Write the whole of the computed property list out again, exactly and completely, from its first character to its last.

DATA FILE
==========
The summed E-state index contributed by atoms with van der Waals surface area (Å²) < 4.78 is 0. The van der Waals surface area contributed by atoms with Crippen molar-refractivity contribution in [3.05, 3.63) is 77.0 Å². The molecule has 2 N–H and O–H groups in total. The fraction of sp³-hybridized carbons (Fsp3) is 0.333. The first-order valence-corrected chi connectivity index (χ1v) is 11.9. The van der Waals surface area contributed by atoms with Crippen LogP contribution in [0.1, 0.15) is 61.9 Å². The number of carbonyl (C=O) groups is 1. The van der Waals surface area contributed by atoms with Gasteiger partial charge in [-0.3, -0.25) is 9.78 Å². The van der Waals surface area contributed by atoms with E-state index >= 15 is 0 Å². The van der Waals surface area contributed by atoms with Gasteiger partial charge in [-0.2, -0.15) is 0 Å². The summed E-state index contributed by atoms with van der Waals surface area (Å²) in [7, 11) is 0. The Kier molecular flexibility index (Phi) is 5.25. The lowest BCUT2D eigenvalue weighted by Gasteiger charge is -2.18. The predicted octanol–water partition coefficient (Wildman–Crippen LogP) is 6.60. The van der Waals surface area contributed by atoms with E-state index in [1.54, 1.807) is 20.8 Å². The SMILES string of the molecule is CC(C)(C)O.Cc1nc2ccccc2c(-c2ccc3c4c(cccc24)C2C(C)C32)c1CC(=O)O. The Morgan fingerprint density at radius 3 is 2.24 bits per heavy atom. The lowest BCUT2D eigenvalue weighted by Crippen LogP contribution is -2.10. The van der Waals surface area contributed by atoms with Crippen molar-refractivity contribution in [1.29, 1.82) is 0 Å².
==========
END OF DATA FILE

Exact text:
The summed E-state index contributed by atoms with van der Waals surface area (Å²) < 4.78 is 0. The van der Waals surface area contributed by atoms with Crippen molar-refractivity contribution in [3.05, 3.63) is 77.0 Å². The molecule has 2 N–H and O–H groups in total. The fraction of sp³-hybridized carbons (Fsp3) is 0.333. The first-order valence-corrected chi connectivity index (χ1v) is 11.9. The van der Waals surface area contributed by atoms with Crippen LogP contribution in [0.1, 0.15) is 61.9 Å². The number of carbonyl (C=O) groups is 1. The van der Waals surface area contributed by atoms with Gasteiger partial charge in [-0.3, -0.25) is 9.78 Å². The van der Waals surface area contributed by atoms with E-state index >= 15 is 0 Å². The van der Waals surface area contributed by atoms with Gasteiger partial charge in [-0.2, -0.15) is 0 Å². The summed E-state index contributed by atoms with van der Waals surface area (Å²) in [7, 11) is 0. The Kier molecular flexibility index (Phi) is 5.25. The lowest BCUT2D eigenvalue weighted by Gasteiger charge is -2.18. The predicted octanol–water partition coefficient (Wildman–Crippen LogP) is 6.60. The van der Waals surface area contributed by atoms with E-state index in [1.54, 1.807) is 20.8 Å². The SMILES string of the molecule is CC(C)(C)O.Cc1nc2ccccc2c(-c2ccc3c4c(cccc24)C2C(C)C32)c1CC(=O)O. The Morgan fingerprint density at radius 3 is 2.24 bits per heavy atom. The lowest BCUT2D eigenvalue weighted by Crippen LogP contribution is -2.10. The van der Waals surface area contributed by atoms with Crippen molar-refractivity contribution in [1.29, 1.82) is 0 Å².